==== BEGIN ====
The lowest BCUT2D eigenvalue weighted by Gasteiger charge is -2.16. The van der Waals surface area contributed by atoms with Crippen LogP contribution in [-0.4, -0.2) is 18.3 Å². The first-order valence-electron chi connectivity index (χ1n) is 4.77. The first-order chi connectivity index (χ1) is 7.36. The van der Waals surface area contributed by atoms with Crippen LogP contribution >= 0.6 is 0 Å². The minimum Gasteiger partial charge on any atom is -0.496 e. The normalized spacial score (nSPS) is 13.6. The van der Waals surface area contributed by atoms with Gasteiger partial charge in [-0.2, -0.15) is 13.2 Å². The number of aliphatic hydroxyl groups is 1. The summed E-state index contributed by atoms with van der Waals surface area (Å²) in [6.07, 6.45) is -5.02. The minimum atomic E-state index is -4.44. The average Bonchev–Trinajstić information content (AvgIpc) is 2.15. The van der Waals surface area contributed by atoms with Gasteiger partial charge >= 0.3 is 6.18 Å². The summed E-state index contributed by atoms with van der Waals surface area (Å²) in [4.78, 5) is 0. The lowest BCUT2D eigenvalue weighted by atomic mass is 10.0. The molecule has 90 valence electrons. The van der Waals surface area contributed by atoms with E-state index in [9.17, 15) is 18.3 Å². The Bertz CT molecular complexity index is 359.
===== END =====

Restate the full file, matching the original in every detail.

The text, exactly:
The lowest BCUT2D eigenvalue weighted by Gasteiger charge is -2.16. The van der Waals surface area contributed by atoms with Crippen LogP contribution in [-0.4, -0.2) is 18.3 Å². The first-order valence-electron chi connectivity index (χ1n) is 4.77. The first-order chi connectivity index (χ1) is 7.36. The van der Waals surface area contributed by atoms with Crippen LogP contribution >= 0.6 is 0 Å². The minimum Gasteiger partial charge on any atom is -0.496 e. The normalized spacial score (nSPS) is 13.6. The van der Waals surface area contributed by atoms with Gasteiger partial charge in [-0.2, -0.15) is 13.2 Å². The number of aliphatic hydroxyl groups is 1. The summed E-state index contributed by atoms with van der Waals surface area (Å²) in [6.07, 6.45) is -5.02. The minimum atomic E-state index is -4.44. The average Bonchev–Trinajstić information content (AvgIpc) is 2.15. The van der Waals surface area contributed by atoms with Gasteiger partial charge >= 0.3 is 6.18 Å². The summed E-state index contributed by atoms with van der Waals surface area (Å²) in [4.78, 5) is 0. The lowest BCUT2D eigenvalue weighted by atomic mass is 10.0. The molecule has 90 valence electrons. The van der Waals surface area contributed by atoms with E-state index in [9.17, 15) is 18.3 Å². The Bertz CT molecular complexity index is 359.